Payton: 'Bama onside kick better executed than Saints' 'ambush'

New Orleans Saints coach Sean Payton knows a thing or two about onside kicks in crucial moments.

After all, he turned momentum in a Super Bowl with one, surprising the Indianapolis Colts with a play called "ambush" that helped spark a 31-17 win in Super Bowl XLIV. So, few could have appreciated Alabama's bold move in the College Football Playoff championship game quite like Payton. The Crimson Tide pulled off a successful onside kick against Clemson on Monday night in its 45-40 title-game win.

"It was unbelievable," Payton said, per ESPN. "It was a lot less sweat."

With the game tied at 24, Alabama kicker Adam Griffith popped a short kick toward the right sideline, away from the strong side of the kickoff formation. Marlon Humphrey, the son of former Denver Broncos first-round pick Bobby Humphrey, caught the perfectly placed pooch kick over his shoulder uncontested by a Clemson return unit that was too far out of position to disrupt the play:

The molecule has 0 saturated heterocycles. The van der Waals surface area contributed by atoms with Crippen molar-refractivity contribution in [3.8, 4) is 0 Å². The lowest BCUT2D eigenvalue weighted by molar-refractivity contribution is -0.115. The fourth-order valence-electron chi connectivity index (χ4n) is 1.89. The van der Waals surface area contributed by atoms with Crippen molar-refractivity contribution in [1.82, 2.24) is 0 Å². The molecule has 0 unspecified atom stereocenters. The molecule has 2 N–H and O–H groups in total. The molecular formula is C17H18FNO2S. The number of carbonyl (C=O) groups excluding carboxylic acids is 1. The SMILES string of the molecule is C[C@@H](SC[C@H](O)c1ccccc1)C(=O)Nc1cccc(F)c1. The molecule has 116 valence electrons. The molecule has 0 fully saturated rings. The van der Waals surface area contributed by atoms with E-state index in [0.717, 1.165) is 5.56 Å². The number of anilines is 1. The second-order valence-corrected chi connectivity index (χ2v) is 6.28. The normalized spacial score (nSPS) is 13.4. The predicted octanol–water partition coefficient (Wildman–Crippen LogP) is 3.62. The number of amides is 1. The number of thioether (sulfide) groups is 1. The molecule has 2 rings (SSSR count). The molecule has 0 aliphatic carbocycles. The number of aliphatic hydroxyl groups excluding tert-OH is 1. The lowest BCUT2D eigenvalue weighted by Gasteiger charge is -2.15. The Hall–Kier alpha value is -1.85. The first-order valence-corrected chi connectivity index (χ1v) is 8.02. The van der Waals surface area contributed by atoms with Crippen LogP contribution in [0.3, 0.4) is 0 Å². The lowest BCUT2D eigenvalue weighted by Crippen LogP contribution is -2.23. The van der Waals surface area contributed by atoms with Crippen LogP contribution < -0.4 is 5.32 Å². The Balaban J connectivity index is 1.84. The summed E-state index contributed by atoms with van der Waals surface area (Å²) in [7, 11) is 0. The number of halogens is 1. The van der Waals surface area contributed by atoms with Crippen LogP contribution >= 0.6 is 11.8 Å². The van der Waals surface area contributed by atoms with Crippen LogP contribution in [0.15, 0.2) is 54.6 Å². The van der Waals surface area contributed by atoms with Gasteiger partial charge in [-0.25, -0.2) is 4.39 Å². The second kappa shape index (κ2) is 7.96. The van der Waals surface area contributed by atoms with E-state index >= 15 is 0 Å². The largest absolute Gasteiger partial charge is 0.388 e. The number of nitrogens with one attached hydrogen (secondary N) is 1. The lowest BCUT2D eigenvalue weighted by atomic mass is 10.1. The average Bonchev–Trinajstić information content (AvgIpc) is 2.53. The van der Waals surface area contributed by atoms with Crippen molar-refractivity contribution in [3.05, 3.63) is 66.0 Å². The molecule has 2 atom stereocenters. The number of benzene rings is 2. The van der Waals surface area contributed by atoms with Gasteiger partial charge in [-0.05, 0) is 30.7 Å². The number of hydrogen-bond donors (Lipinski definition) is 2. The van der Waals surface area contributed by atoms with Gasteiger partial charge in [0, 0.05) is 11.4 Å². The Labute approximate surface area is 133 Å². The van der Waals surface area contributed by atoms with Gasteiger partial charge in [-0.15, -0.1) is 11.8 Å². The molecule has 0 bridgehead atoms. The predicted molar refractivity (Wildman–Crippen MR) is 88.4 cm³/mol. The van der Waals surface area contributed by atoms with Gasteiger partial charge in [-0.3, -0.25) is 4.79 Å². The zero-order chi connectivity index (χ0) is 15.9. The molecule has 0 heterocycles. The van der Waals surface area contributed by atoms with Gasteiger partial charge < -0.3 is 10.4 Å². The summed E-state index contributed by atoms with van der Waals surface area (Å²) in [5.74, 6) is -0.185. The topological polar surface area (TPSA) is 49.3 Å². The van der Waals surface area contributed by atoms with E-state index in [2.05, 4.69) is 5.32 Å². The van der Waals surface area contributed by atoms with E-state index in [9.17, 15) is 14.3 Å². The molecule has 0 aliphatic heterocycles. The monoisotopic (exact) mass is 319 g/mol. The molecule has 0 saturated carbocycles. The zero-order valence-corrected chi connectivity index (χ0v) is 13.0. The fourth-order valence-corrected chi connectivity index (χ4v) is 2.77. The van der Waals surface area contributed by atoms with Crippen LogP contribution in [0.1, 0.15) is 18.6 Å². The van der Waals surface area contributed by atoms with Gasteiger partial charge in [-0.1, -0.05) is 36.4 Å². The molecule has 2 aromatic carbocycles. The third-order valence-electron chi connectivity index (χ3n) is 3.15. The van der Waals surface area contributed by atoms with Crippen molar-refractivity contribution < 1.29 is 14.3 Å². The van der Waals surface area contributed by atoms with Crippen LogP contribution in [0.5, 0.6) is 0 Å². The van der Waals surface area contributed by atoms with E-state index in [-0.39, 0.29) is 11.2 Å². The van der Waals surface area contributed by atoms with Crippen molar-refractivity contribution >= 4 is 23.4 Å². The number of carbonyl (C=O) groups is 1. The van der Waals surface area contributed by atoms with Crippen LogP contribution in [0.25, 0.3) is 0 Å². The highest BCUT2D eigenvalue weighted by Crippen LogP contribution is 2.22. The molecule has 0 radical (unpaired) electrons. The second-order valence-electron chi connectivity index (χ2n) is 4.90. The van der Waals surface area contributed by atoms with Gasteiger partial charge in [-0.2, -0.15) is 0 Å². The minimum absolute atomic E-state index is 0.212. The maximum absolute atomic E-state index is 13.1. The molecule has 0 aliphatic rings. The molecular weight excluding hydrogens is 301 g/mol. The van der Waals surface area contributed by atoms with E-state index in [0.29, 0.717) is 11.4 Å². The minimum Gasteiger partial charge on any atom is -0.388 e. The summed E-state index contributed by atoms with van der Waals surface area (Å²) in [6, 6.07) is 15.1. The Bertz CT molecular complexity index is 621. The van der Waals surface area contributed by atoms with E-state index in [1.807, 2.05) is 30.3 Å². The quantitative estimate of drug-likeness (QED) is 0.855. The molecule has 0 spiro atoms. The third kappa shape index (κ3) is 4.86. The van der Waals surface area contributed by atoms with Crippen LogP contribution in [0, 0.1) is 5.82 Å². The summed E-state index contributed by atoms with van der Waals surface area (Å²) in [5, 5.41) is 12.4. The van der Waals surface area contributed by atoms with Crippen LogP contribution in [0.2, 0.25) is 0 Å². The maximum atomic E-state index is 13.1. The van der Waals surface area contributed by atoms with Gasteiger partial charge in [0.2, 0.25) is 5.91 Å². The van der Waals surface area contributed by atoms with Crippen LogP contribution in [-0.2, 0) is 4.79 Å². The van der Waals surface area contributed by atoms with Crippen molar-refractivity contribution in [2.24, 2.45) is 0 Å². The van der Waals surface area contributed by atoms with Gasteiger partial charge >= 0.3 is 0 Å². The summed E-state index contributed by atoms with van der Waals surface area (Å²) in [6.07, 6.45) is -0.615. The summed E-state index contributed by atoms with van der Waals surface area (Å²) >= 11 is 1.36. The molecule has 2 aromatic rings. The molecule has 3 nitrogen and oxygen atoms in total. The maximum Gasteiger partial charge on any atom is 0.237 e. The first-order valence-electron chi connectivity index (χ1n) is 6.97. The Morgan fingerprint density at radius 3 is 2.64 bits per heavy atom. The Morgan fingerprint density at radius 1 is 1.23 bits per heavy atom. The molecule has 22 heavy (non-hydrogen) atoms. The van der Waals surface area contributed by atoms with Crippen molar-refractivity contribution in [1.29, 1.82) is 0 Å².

The Saints' onside kick opened the second half of Super Bowl XLIV, with the Saints trailing 10-6, but the gravity of the moment was the primary similarity. The execution? Not so much.

"The difference, holy cow, it was well executed. Easy to see," Payton said. "Ours collisioned off somebody and was in a pile for about eight minutes."

Alabama, of course, scored the go-ahead touchdown off the extra possession. And special teams coaches everywhere made a mental note: Be ready for the ambush play.

Follow Chase Goodbread on Twitter *@ChaseGoodbread*.

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